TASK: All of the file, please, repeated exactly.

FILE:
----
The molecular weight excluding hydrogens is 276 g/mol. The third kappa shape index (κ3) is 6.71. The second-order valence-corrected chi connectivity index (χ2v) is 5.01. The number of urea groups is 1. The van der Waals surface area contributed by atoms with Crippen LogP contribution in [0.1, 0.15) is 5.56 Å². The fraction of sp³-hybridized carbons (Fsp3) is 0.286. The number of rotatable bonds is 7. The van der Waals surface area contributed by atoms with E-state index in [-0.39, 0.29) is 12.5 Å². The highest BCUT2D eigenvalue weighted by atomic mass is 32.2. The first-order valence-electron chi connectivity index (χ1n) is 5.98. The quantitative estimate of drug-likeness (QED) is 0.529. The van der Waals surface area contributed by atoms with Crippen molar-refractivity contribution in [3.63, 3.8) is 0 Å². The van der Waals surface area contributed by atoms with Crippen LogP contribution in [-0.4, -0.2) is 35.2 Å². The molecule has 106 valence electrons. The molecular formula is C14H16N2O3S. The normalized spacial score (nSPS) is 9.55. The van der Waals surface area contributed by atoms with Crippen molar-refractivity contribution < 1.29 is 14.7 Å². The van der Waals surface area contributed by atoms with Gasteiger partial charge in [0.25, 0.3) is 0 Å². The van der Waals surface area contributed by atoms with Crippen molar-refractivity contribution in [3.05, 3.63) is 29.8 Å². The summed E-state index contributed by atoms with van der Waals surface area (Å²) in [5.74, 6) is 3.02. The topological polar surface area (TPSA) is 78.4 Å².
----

The molecular weight excluding hydrogens is 276 g/mol. The third kappa shape index (κ3) is 6.71. The second-order valence-corrected chi connectivity index (χ2v) is 5.01. The number of urea groups is 1. The van der Waals surface area contributed by atoms with Crippen LogP contribution in [0.1, 0.15) is 5.56 Å². The fraction of sp³-hybridized carbons (Fsp3) is 0.286. The number of rotatable bonds is 7. The van der Waals surface area contributed by atoms with E-state index in [-0.39, 0.29) is 12.5 Å². The highest BCUT2D eigenvalue weighted by atomic mass is 32.2. The first-order valence-electron chi connectivity index (χ1n) is 5.98. The quantitative estimate of drug-likeness (QED) is 0.529. The van der Waals surface area contributed by atoms with Crippen molar-refractivity contribution in [3.63, 3.8) is 0 Å². The van der Waals surface area contributed by atoms with Crippen LogP contribution in [-0.4, -0.2) is 35.2 Å². The molecule has 106 valence electrons. The molecular formula is C14H16N2O3S. The normalized spacial score (nSPS) is 9.55. The van der Waals surface area contributed by atoms with Crippen molar-refractivity contribution < 1.29 is 14.7 Å². The van der Waals surface area contributed by atoms with Gasteiger partial charge in [0.25, 0.3) is 0 Å². The van der Waals surface area contributed by atoms with Crippen molar-refractivity contribution in [3.05, 3.63) is 29.8 Å². The summed E-state index contributed by atoms with van der Waals surface area (Å²) in [5.74, 6) is 3.02. The topological polar surface area (TPSA) is 78.4 Å².